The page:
Yukoners have put the governing Yukon Party in the lead ahead of this fall's territorial election, but the NDP is making gains, according to a poll released by a local polling firm.
Results of the DataPath Systems poll, released Wednesday, has pegged support for the Yukon Party at 40 per cent, up from 22 per cent in July 2010.
DataPath partner Donna Larsen said the Yukon Party has steadily gained support under the leadership of Darrell Pasloski, who took over as party leader and premier from Dennis Fentie this past spring.
"I think it played a role in it, for sure. We were doing our [last] poll right in April, when it was originally announced, and that was the biggest increase for the Yukon Party," Larsen told CBC News.
"Then it increased again almost by the same amount in this poll, up to the 40 percent, so I think the change in leadership was very positive for the party."
The survey also found that the New Democrats have jockeyed into second place with 35 per cent support, up from 26 per cent in July 2010.
Meanwhile, the Liberals have dropped from 39 per cent last summer to 15 percent, according to DataPath.
Greens make debut
For the first time, the Yukon Green Party has made an appearance in the poll results, registering with seven per cent support, Larsen said.
Earlier this week, the Green Party nominated Kristina Calhoun as its first candidate to run in a Yukon election. She will represent the party in Whitehorse's Riverdale North riding.
"Depending on where they have candidates in which ridings, you know, it will be one of those strategic decisions…. Are they going to split the vote, or are they going to actually have enough strength in any one riding to carry it?" Larsen said.
DataPath Systems, based in Marsh Lake, Yukon, surveyed 424 Yukoners between July 17 and 25 in its non-commissioned survey, according to a company release.
Larsen said the poll should be statistically accurate to 4.7 per cent, 19 times out of 20.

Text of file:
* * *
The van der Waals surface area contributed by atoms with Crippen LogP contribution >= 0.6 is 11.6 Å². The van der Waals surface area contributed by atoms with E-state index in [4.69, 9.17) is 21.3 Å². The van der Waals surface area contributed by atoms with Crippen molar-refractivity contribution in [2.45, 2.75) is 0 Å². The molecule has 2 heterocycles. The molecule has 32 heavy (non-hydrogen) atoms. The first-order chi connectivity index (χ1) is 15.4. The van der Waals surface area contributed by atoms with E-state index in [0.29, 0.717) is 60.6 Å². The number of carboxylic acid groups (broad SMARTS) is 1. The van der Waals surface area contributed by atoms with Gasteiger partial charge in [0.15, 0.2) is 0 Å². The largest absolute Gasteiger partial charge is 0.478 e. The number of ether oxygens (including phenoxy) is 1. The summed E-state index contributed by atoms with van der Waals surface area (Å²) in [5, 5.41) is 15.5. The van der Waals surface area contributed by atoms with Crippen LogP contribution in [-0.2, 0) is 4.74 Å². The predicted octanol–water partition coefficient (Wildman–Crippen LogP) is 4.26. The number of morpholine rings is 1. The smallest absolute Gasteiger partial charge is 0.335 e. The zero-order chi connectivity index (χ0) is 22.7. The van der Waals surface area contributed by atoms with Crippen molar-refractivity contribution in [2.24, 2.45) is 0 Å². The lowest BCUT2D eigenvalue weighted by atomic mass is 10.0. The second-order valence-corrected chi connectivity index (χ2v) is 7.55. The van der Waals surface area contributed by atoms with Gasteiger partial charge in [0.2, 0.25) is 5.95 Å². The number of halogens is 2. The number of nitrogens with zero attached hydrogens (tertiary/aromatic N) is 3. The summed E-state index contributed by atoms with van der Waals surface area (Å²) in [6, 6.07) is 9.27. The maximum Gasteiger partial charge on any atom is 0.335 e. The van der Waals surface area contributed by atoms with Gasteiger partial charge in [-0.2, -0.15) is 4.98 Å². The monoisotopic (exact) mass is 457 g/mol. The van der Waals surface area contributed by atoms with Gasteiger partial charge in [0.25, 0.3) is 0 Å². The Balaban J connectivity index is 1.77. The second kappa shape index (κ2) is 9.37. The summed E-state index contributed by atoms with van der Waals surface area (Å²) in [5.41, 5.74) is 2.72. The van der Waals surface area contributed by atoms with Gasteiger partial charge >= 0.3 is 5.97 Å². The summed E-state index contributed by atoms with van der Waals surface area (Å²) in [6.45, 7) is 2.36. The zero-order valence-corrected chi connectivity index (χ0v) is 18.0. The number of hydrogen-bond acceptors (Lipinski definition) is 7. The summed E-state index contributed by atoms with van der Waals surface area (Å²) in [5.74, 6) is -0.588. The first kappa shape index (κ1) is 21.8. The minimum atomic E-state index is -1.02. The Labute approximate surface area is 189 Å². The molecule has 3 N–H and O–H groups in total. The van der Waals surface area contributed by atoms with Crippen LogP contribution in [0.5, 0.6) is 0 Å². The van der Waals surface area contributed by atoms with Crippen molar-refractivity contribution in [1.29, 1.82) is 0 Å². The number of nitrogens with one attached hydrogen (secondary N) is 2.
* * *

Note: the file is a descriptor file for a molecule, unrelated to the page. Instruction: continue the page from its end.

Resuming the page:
But Mike Travill, head of the Yukon Liberal election committee, noted other issues with the DataPath survey, accusing the firm of not conducting random surveys.
"[In] the federal election, DataPath was out by over 20 per cent, so how much weight can you give to polling of this nature?" Travill said.
Larsen defended her methods saying they are widely used in the industry.
Travill noted that the valuable part of the DataPath poll is what it says about the issues that matter most to Yukoners.
Housing a top issue
Larsen said the top issue identified by poll respondents is housing, with the environment and land use in second place.
NDP Leader Liz Hanson said it's no surprise that housing is the biggest political issue in Yukon.
"It's everything from social housing to actually the affordability of housing for working people throughout this territory," she said.
"Employers are saying over and over again that, yes, you've created this [economic] boom by inviting the world here, but you've done nothing to plan for land availability to allow for building of homes for those workers who should be coming and living here."
Hanson added that she is encouraged to see NDP gains reflected in the DataPath poll.
"I've been from Old Crow to Dawson to Burwash Landing and parts in between, and I think that what we're finding is good support for the NDP. We're building our team," she said.
Neither Pasloski nor officials in the cabinet office commented on the poll findings on Wednesday.
The premier is widely expected to call a territorial election this fall, before the Yukon Party's mandate expires in October.